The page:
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Clydesdales/Athenas (200+ lb / 91+ kg) Looking to lose that spare tire? Ideal weight 200+? Frustrated being a large cyclist in a sport geared for the ultra-light? Learn about the bikes and parts that can take the abuse of a heavier cyclist, how to keep your body going while losing the weight, and get support from others who've been successful.

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Old 01-05-07, 07:33 AM   #1
damnable
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Why was this bike suggested to me?

Hi,
I am thinking back to when I was looking around for my first real bike. I went to a number of bike shops (three I think) and they all had the same general range. But the guy at the first shop I went to told me a lot of information about bikes in general and gave me a lot to think on. But, he took one look at me and said something along the lines "I'm not sure the 21 gears would be enough for you, try for at least 24 gears". Now I don't mind him considering my (over)weight to be a factor, in fact it is good, but why suggest it in terms of gearing? Especially since I know some of the clydes around here ride fixed gear or single speed.

Any ideas?

In more information I think (from memory) that he was suggesting the Trek 4300 or 3900 over the 3700.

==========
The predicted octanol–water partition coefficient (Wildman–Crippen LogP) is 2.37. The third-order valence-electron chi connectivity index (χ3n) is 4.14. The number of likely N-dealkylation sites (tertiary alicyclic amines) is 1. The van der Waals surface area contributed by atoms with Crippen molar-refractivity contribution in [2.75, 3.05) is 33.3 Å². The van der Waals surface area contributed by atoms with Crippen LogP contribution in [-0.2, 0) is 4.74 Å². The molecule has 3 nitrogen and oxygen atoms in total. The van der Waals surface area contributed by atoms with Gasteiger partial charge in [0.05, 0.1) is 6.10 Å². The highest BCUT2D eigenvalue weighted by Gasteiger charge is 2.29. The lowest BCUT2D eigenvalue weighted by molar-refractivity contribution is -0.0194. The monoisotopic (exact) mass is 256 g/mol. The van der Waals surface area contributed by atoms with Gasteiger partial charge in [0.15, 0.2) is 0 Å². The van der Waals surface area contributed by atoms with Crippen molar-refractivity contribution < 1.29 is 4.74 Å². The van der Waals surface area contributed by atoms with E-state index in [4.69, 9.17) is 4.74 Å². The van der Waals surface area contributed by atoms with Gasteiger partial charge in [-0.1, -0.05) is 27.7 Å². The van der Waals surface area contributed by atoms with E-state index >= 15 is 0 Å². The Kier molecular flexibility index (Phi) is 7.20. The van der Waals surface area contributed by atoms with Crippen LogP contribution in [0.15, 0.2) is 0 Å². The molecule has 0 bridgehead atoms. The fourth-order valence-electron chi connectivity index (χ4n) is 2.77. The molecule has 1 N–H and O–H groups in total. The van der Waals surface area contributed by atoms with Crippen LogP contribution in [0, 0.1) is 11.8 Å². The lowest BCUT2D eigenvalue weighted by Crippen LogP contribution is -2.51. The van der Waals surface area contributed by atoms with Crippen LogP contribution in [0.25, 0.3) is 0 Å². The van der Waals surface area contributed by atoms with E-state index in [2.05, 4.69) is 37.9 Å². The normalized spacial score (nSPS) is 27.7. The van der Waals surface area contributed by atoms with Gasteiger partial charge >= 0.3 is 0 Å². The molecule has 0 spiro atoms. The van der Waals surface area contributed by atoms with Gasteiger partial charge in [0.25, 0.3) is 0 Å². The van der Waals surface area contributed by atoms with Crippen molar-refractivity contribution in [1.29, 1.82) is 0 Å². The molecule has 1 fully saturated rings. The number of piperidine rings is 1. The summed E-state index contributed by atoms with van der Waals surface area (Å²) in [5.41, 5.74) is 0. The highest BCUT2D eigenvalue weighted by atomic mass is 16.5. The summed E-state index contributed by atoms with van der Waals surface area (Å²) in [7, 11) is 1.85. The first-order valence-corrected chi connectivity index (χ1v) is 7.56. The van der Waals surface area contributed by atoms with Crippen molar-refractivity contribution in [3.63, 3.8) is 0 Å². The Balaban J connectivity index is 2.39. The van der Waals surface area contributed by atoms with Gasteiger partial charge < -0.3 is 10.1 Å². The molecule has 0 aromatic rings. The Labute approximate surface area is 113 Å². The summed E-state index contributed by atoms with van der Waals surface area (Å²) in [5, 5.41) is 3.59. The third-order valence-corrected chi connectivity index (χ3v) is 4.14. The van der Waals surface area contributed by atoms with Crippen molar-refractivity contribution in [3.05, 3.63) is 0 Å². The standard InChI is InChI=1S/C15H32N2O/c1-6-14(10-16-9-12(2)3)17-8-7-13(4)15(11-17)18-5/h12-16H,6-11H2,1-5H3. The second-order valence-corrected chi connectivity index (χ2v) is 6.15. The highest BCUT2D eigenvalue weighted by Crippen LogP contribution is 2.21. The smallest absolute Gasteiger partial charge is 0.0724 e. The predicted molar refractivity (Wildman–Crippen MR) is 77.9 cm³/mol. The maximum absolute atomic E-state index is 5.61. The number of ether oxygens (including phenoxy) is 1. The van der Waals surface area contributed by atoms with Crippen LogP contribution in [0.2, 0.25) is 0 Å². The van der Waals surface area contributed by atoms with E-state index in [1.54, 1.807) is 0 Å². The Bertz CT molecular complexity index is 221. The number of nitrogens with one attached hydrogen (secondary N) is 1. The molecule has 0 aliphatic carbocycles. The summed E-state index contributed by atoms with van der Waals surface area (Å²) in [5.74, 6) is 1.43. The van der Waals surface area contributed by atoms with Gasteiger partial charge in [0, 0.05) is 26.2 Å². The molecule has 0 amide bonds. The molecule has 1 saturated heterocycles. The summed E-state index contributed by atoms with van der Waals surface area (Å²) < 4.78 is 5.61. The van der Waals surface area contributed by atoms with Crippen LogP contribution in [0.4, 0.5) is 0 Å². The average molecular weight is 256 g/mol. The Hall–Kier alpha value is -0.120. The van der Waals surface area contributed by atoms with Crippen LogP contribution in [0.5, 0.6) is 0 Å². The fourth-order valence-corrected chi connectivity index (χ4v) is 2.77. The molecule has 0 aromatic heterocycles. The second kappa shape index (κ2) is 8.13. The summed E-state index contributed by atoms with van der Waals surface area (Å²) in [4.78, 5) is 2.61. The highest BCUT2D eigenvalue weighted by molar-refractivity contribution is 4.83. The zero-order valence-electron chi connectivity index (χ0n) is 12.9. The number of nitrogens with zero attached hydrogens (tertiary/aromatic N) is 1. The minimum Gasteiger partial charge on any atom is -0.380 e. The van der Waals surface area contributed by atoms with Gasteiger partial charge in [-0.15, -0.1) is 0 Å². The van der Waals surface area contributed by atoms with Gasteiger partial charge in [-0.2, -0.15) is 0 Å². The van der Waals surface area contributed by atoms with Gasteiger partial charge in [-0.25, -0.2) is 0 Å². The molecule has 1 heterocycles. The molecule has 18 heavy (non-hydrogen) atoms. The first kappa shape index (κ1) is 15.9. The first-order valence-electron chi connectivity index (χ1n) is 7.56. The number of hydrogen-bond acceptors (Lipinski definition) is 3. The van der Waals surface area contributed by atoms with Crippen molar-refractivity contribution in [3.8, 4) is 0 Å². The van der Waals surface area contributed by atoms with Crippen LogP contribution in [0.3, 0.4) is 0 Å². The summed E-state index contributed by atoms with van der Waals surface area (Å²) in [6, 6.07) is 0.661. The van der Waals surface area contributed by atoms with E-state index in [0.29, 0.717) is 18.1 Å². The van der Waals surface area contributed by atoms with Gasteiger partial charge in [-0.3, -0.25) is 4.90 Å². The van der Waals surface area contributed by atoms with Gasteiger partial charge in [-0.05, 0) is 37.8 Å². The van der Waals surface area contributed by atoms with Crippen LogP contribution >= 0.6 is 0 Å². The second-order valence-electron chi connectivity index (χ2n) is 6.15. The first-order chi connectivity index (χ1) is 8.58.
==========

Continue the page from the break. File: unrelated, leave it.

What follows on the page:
I am rather miffed at this. If no one can give me an answer I feel good that I didn't buy this bike off him.

Thanks.
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Old 01-05-07, 08:00 AM   #2
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The largest problem us Clydes have are hills. They are the bane of our existence, a blight on an otherwise beautiful ride. You're happily strolling along, confident and happy at getting your heart rate up but not feeling like you'll keel over any minute. You think to yourself, I can do this for hours! Why haven't I started doing this years before?

Then the hill. The blasted hill. Maybe driving around you never even noticed it was there. Maybe it's a 2 or 3 mile gentle incline. Maybe it was the one that you thought to yourself "That's kinda steep but it shouldn't be a problem" You start up it.

Barely three pedal strokes up and your legs just won't go anymore. WTF?! You check to see if your brakes are engaged. No. A midget all of a sudden grabbed onto your rear wheel as a cruel joke? No.